Danish Language Blog

Trees of Denmark Posted by on May 16, 2018 in Vocabulary

Nyudsprungne bøgeblade (recently burst beech leaves). (Photo courtesy of Peter Leth at Flickr, CC BY 2.0 License.)

Bøgen er sprunget ud! (The beech has come into leaf!) It’s always a great begivenhed (happening) when Denmark’s national tree gets its first blade (leaves) after the long, leafless vinter season. Skove (forests) all across the realm turn breathtakingly lysegrøn (light green), hvide anemoner (white anemones) bloom between the rødder (roots – rod in the singular) and all kinds of people flock to the forests to walk – or mountain-bike (!) – among the høje stammer (tall trunks) like it’s a temple or something. And true enough, when forårssolen (the Spring sun) is gleaming between the lysegrønne kroner (light green [tree] crowns), I do think it’s something of the smukkeste (most beautiful) the country’s got to offer. 🙂 Let’s take a look at the real ”mountains” of Denmark – its træer (trees):

Please note that most tree names in Danish come with/without the -træ (-tree) suffix! So, it technically doesn’t matter whether you say bøg (beech) or bøgetræ (”beech-tree”). The names without the suffix tend to be a bit more poetic or formal, though, but there isn’t a fixed rule on this. Also note that 99% of the ”bare” names take the (-)en article – bøgen vs bøgetræet; granen vs grantræet.

  • nåletræerne (the ”needle trees” = conifers) of course are green året rundt (all the year round). You’ve got gran(træ) (spruce) and fyr(retræ) (pine). Gran/er are grown in plantations to be sold as juletræer (Xmas trees!) Oh, I forgot, there’s an exception… The tree known as lærk(etræ) (larch) actually does lose its nåle (”needles”) om efteråret (in Autumn/Fall).
  • an eg(etræ) [eyy] (oak) can become very old and look like something straight out of a fantasy movie! 🙂 Check out the jagged leaves.
  • think of a zebra, and you easily spot a birk(etræ) (birch) – the only major Scandi tree with areas of white bark. They’re more common in Sweden than in DK, though.
  • a pil(etræ) (willow) often has all its grene (branches) and kviste (twigs) hanging down, as if it’s crying. Funnily, the word pil also means ”arrow”. 🙂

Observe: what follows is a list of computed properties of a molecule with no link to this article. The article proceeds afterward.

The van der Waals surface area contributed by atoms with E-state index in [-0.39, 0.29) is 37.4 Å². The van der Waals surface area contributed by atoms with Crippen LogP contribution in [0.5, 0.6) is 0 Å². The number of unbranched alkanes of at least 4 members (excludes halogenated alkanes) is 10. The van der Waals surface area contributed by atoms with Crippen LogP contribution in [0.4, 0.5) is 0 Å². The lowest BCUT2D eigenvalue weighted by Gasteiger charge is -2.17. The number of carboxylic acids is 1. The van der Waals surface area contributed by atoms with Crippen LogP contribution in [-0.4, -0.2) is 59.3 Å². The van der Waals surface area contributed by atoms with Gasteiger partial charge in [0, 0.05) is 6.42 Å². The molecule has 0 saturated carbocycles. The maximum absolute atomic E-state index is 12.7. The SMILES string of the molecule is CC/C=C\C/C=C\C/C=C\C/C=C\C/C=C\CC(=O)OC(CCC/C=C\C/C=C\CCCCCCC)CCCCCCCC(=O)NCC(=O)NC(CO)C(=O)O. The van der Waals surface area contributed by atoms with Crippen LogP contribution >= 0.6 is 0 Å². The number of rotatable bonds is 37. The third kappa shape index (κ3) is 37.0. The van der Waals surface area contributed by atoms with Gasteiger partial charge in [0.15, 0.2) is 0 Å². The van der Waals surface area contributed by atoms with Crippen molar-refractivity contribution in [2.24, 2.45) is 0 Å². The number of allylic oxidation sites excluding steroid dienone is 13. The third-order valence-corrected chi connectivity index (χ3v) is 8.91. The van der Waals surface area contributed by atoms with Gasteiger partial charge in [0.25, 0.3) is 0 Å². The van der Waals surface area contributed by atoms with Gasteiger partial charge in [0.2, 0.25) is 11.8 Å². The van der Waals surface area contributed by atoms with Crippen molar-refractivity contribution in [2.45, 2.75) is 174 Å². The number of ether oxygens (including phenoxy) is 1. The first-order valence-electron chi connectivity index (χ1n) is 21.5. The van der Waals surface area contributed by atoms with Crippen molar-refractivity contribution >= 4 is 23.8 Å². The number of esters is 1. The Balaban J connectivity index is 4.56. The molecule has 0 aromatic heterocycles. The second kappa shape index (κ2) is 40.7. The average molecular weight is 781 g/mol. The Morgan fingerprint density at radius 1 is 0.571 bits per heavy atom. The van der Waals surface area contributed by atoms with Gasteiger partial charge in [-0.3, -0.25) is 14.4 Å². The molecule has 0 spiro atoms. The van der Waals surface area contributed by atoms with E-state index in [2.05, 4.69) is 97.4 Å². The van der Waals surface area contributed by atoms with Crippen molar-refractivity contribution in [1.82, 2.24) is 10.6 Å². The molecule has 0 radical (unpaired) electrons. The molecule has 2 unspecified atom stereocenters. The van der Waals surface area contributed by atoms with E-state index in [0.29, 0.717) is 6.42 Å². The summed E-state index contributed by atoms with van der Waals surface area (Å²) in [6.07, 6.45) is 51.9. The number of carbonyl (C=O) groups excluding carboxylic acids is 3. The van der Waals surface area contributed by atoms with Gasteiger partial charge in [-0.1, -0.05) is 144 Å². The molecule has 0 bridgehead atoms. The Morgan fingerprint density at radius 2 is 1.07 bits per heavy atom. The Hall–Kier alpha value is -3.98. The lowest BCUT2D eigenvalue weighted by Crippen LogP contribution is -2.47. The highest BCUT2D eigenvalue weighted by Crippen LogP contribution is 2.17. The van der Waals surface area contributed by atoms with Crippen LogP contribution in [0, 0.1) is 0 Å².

• frugttræer (fruit trees) always take the -træ suffix (otherwise you just end up with the name of the tree!) Common ones in DK include æbletræ, pæretræ, blommetræ and kirsebærtræ (apple, pear, plum, cherry tree).
  • other common Danish trees are ask, ahorn [Ah-horn], lind [lenn], poppel, el, elm and røn (with red bær, berries!) I don’t know how well-known they are in the English-speaking world, but the names mean ash, maple, lime, poplar, alder, elm and rowan. As you can probably see, Danish and English are related languages. 😉


(Photo courtesy of Peter Leth at Flickr, CC BY 2.0 License.)

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About the Author: Bjørn A. Bojesen

I was born in Denmark, but spent large parts of my childhood and study years in Norway. I later returned to Denmark, where I finished my MA in Scandinavian Studies. Having relatives in Sweden as well, I feel very Scandinavian! I enjoy reading and travelling, and sharing stories with you! You’re always welcome to share your thoughts with me and the other readers.


  1. Rafael:

    How can I say pine or pinetree in danish?

    • Bjørn A. Bojesen:

      @Rafael @Rafael – thanks for the question and sorry for the late reply… Pine in Danish is fyr or fyrretræ. I see that I’ve kind of mis-translated the word, so I’ll correct… (A fir is actually a kind of spruce in English, right?)

  2. Bjørn A. Bojesen:

    @Matthew. Yes, indeed. 🙂 Hope you do!